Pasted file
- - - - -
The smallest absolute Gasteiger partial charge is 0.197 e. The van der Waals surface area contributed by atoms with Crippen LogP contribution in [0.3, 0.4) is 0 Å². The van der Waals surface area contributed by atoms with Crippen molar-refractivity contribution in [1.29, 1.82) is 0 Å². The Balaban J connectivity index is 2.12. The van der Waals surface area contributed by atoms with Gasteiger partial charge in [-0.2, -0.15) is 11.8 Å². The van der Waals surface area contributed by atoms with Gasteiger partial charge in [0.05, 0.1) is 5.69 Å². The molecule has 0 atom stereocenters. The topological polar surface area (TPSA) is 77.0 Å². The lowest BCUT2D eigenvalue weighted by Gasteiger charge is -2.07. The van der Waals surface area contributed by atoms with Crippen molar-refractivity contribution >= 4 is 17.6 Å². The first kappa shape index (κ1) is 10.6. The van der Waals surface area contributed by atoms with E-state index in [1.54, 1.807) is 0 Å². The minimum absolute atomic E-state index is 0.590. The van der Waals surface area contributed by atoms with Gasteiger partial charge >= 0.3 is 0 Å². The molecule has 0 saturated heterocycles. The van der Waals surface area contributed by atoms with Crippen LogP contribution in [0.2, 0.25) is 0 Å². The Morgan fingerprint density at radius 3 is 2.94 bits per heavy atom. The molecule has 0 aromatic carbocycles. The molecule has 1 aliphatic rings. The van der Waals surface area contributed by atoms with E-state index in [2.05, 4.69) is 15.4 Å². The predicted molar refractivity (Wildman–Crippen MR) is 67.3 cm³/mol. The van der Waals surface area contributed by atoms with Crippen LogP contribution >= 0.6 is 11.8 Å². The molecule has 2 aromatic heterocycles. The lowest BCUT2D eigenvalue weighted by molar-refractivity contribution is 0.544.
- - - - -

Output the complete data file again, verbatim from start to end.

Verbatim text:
The smallest absolute Gasteiger partial charge is 0.197 e. The van der Waals surface area contributed by atoms with Crippen LogP contribution in [0.3, 0.4) is 0 Å². The van der Waals surface area contributed by atoms with Crippen molar-refractivity contribution in [1.29, 1.82) is 0 Å². The Balaban J connectivity index is 2.12. The van der Waals surface area contributed by atoms with Gasteiger partial charge in [-0.2, -0.15) is 11.8 Å². The van der Waals surface area contributed by atoms with Gasteiger partial charge in [0.05, 0.1) is 5.69 Å². The molecule has 0 atom stereocenters. The topological polar surface area (TPSA) is 77.0 Å². The lowest BCUT2D eigenvalue weighted by Gasteiger charge is -2.07. The van der Waals surface area contributed by atoms with Crippen molar-refractivity contribution >= 4 is 17.6 Å². The first kappa shape index (κ1) is 10.6. The van der Waals surface area contributed by atoms with E-state index in [1.54, 1.807) is 0 Å². The minimum absolute atomic E-state index is 0.590. The van der Waals surface area contributed by atoms with Gasteiger partial charge >= 0.3 is 0 Å². The molecule has 0 saturated heterocycles. The van der Waals surface area contributed by atoms with Crippen LogP contribution in [0.2, 0.25) is 0 Å². The Morgan fingerprint density at radius 3 is 2.94 bits per heavy atom. The molecule has 0 aromatic carbocycles. The molecule has 1 aliphatic rings. The van der Waals surface area contributed by atoms with E-state index in [2.05, 4.69) is 15.4 Å². The predicted molar refractivity (Wildman–Crippen MR) is 67.3 cm³/mol. The van der Waals surface area contributed by atoms with Crippen LogP contribution >= 0.6 is 11.8 Å². The molecule has 2 aromatic heterocycles. The lowest BCUT2D eigenvalue weighted by molar-refractivity contribution is 0.544.